Monday, December 19, 2011

She Said ... Yes.

Every year during the last week of Advent I remember the story of the Annunciation: that few minutes when the angel Gabriel met with a teen girl to inform her that God - the God of Abraham, Isaac and Jacob - was about to deliver Israel. To get that done, God was finally sending the Messiah. The catch was that God intended to use Mary to bring him into the world.

Mary's response - what we call the Magnificat - could only have come from the lips of a person deeply imbibed in the story of Israel and expectantly waiting for the Messiah to come. Mary was hoping for the Messiah. Mary prayed for the Messiah. Mary longed for the Messiah. Now her hopes, prayers and longings were to be fulfilled.

But NOT in the way Mary planned.

It doesn't take much imagination to recognize that Mary wasn't thinking God would deliver Israel by making her pregnant out of wedlock. We do not know exactly what Mary's expectations were about how the Messiah would come, but it seems plain that her expectations about her hope and the way God intended to fulfill her hope did not match up.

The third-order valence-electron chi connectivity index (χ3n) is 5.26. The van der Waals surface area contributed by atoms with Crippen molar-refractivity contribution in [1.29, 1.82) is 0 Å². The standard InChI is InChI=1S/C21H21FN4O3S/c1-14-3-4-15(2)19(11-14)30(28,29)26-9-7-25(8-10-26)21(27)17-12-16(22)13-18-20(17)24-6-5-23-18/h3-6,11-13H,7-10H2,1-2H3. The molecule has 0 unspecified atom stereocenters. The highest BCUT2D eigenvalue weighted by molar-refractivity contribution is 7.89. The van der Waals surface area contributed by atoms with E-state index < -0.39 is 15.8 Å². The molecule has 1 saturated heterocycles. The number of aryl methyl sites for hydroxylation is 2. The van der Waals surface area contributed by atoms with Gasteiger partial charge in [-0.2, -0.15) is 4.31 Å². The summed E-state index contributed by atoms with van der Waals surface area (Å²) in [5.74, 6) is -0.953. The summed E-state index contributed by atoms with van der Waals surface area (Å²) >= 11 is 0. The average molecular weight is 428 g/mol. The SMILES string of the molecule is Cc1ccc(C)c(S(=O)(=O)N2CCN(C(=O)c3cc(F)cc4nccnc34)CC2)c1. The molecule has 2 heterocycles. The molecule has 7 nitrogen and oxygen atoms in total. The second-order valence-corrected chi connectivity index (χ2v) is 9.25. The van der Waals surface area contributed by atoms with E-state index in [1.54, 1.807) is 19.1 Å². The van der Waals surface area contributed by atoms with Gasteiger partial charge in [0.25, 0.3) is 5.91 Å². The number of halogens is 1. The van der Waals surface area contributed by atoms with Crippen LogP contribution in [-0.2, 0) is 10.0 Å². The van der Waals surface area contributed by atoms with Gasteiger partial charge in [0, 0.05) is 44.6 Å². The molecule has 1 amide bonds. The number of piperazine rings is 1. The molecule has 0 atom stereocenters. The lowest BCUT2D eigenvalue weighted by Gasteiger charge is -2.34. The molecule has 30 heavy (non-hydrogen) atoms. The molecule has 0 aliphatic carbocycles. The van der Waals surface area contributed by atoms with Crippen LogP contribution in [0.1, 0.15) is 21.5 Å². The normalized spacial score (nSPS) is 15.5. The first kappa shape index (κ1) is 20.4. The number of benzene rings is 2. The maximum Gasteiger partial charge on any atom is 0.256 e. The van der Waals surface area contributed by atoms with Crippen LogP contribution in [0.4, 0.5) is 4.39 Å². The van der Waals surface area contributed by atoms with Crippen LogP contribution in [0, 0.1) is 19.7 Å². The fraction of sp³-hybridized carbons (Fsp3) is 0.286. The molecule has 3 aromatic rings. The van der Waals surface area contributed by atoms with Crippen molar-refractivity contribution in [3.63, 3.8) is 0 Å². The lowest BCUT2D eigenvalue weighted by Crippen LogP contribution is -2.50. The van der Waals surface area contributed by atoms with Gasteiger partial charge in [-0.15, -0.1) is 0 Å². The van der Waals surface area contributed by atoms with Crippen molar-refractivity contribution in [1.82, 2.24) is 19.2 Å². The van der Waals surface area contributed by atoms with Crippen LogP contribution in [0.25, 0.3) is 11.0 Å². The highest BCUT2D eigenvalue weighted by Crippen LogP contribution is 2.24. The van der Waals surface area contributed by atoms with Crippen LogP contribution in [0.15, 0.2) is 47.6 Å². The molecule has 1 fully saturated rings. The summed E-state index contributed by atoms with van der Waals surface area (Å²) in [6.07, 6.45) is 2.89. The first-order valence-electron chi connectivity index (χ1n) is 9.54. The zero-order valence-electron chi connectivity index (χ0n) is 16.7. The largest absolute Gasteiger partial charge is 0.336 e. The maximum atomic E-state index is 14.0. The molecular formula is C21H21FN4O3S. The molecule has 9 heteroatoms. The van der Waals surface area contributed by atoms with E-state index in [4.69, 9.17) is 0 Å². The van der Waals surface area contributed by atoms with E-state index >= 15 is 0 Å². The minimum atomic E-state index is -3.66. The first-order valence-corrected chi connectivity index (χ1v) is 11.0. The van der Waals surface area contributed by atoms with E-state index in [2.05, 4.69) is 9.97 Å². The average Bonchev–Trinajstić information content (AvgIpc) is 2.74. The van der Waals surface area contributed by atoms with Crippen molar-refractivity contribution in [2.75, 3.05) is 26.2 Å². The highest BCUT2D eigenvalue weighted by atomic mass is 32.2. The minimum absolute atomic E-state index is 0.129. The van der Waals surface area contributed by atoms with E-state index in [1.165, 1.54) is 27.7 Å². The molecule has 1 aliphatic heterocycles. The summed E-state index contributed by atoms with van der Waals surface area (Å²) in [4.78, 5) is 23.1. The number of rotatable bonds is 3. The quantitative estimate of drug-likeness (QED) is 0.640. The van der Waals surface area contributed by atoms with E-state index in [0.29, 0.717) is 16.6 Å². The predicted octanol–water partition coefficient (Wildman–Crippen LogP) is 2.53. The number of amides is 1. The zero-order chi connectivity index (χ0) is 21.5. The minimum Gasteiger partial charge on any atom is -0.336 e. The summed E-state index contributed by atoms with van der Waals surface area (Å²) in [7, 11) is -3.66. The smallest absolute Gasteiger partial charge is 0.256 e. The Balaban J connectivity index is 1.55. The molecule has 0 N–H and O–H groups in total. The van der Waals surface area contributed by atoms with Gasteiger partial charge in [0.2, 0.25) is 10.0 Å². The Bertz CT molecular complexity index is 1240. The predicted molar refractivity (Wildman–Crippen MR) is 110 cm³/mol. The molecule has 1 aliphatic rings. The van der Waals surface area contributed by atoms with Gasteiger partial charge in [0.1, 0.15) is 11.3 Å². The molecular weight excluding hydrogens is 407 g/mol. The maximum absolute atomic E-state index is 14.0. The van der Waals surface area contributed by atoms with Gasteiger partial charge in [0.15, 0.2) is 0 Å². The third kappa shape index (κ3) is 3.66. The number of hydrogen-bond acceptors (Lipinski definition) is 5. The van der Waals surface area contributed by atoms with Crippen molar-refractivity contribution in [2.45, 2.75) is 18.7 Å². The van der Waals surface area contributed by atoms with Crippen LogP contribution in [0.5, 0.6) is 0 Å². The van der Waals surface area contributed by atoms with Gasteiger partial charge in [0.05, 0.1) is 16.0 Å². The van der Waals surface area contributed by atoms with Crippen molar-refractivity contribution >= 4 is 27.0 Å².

And so, what did Mary do? She said ... yes. 

Think what Mary could have done. She could have stalled in confusion because God's way of fulfilling his promise did not match her preconceived notions. She could have actively fought God because God's way of doing things did not matter to her.  Instead, Mary said yes. She said yes because she was able to keep her hopes and expectations separated. 

This fourth week in Advent always reminds me to be unmoving with my hopes and nimble with my expectations. All of us are looking for God to show up in our lives. But we need to heed Mary's model. By all means, hope in God; trust God fully! But at the same time we must be careful to not tie our hopes to closely to expectations. In doing that we might miss God and we might find ourselves, in the midst of our hope, saying no to God.

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